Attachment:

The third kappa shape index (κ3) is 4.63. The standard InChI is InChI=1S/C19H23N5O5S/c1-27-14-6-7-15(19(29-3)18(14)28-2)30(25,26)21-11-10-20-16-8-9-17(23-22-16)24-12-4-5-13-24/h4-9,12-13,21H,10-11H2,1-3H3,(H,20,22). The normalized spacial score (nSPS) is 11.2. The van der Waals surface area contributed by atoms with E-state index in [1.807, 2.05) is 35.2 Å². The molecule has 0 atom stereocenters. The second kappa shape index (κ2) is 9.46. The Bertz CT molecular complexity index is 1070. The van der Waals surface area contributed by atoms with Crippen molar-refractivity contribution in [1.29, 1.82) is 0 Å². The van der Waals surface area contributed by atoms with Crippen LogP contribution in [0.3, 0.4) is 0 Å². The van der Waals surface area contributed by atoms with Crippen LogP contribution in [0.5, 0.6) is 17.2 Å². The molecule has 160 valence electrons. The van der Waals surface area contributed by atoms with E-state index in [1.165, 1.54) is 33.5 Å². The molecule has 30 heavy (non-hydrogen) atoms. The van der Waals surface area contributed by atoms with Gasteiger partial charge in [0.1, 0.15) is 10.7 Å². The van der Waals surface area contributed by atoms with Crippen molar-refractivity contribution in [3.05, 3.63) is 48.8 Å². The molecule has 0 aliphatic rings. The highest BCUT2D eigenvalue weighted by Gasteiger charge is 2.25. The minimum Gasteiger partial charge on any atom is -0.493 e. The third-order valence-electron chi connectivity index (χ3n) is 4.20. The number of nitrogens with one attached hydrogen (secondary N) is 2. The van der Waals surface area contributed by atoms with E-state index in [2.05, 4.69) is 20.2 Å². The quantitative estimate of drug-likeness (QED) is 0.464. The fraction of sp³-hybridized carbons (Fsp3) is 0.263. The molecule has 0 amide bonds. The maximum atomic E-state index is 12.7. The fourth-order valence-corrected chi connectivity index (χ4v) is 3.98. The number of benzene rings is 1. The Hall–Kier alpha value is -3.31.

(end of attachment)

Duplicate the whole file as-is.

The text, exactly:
The third kappa shape index (κ3) is 4.63. The standard InChI is InChI=1S/C19H23N5O5S/c1-27-14-6-7-15(19(29-3)18(14)28-2)30(25,26)21-11-10-20-16-8-9-17(23-22-16)24-12-4-5-13-24/h4-9,12-13,21H,10-11H2,1-3H3,(H,20,22). The normalized spacial score (nSPS) is 11.2. The van der Waals surface area contributed by atoms with E-state index in [1.807, 2.05) is 35.2 Å². The molecule has 0 atom stereocenters. The second kappa shape index (κ2) is 9.46. The Bertz CT molecular complexity index is 1070. The van der Waals surface area contributed by atoms with Crippen molar-refractivity contribution in [1.29, 1.82) is 0 Å². The van der Waals surface area contributed by atoms with Crippen LogP contribution in [0.3, 0.4) is 0 Å². The van der Waals surface area contributed by atoms with Crippen LogP contribution in [0.5, 0.6) is 17.2 Å². The molecule has 160 valence electrons. The van der Waals surface area contributed by atoms with E-state index in [1.165, 1.54) is 33.5 Å². The molecule has 30 heavy (non-hydrogen) atoms. The van der Waals surface area contributed by atoms with Gasteiger partial charge in [0.1, 0.15) is 10.7 Å². The van der Waals surface area contributed by atoms with Crippen molar-refractivity contribution in [3.05, 3.63) is 48.8 Å². The molecule has 0 aliphatic rings. The highest BCUT2D eigenvalue weighted by Gasteiger charge is 2.25. The minimum Gasteiger partial charge on any atom is -0.493 e. The third-order valence-electron chi connectivity index (χ3n) is 4.20. The number of nitrogens with one attached hydrogen (secondary N) is 2. The van der Waals surface area contributed by atoms with E-state index in [2.05, 4.69) is 20.2 Å². The quantitative estimate of drug-likeness (QED) is 0.464. The fraction of sp³-hybridized carbons (Fsp3) is 0.263. The molecule has 0 amide bonds. The maximum atomic E-state index is 12.7. The fourth-order valence-corrected chi connectivity index (χ4v) is 3.98. The number of benzene rings is 1. The Hall–Kier alpha value is -3.31.